Criminal case against Tyreek Hill no longer active

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The criminal investigation into Kansas City Chiefs receiver Tyreek Hill stemming from a child abuse probe is no longer active, according to the local district attorney.

"This is not an active investigation, which is the same status of the case during my press conference," a spokesperson for the Johnson County (Kansas) District Attorney's Office said in a statement to NFL.com. "As in any case, if we receive additional evidence we will then reevaluate the case."

Johnson County District Attorney Steve Howe also noted in an email to The Kansas City Star that statements made in April, that he believed the 3-year-old son of Hill and fiancée Crystal Espinal had been hurt, but couldn't prove who did what, "still hold true."

After Howe's comments in April, audio was released by KCTV5 of Hill and his fiancée discussing injuries suffered by their son. The release of the audio came on the first night of the 2019 NFL Draft and Chiefs general manager Brett Veach later announced that Hill would no longer be allowed to participate in team activities for "the foreseeable future," while the team gathered more information for evaluation.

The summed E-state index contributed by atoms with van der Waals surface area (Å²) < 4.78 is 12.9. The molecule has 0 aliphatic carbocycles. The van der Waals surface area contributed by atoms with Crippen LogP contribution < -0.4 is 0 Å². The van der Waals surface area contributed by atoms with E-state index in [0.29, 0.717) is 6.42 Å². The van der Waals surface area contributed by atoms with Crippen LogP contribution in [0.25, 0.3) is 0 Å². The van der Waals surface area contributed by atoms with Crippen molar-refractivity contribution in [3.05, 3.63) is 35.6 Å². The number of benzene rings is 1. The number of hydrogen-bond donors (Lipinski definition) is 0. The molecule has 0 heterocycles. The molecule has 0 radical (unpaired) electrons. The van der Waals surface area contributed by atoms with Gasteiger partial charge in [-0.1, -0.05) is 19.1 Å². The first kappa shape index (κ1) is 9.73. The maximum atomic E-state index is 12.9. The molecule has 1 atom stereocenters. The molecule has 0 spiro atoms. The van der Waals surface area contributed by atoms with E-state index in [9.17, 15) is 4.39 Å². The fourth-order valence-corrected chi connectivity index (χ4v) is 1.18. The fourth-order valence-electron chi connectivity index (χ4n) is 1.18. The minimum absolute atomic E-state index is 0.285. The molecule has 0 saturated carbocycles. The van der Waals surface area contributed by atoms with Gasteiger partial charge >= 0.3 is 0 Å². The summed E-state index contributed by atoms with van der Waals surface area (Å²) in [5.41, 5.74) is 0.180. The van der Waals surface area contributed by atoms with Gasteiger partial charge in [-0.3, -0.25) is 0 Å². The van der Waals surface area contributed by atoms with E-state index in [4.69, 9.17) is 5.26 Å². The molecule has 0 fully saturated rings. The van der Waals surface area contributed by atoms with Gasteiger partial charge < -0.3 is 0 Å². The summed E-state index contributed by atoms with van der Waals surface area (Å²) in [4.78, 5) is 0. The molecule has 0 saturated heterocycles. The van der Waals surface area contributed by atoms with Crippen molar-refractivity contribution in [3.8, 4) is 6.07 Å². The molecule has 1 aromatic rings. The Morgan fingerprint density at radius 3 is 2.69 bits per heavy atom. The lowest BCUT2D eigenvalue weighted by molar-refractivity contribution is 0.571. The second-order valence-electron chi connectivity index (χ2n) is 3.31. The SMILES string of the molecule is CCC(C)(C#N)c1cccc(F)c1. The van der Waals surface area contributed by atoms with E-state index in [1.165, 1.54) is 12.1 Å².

Hill's attorney, Trey Pettlon, told The K.C. Star on Friday that the investigation has been closed for "some time."

"It's my understanding the criminal investigation has been closed for quite some time now and obviously there's been some misinformation about that, but it is closed," Pettlon said.

NFL Network's Tom Pelissero reported Friday that while there are "no signs" that Hill will participate in next week's three-day minicamp, he could rejoin the team before training camp in July.

"Barring any further developments, there is every reason to believe that Tyreek Hill will be back with the Chiefs before training camp begins late next month," Pelissero said. "Now of course the NFL could intervene here, they could apply the Commissioner's Exempt List to Hill while their investigation continues."

Hill's case with the Kansas Department for Children and Families also remains on-going, and NFL Commissioner Roger Goodell said in May that the league would wait until the conclusion of law enforcement investigations before weighing in on the matter. Per the NFL's personal-conduct policy, Hill can be subject to a suspension regardless of if he is charged with a crime.

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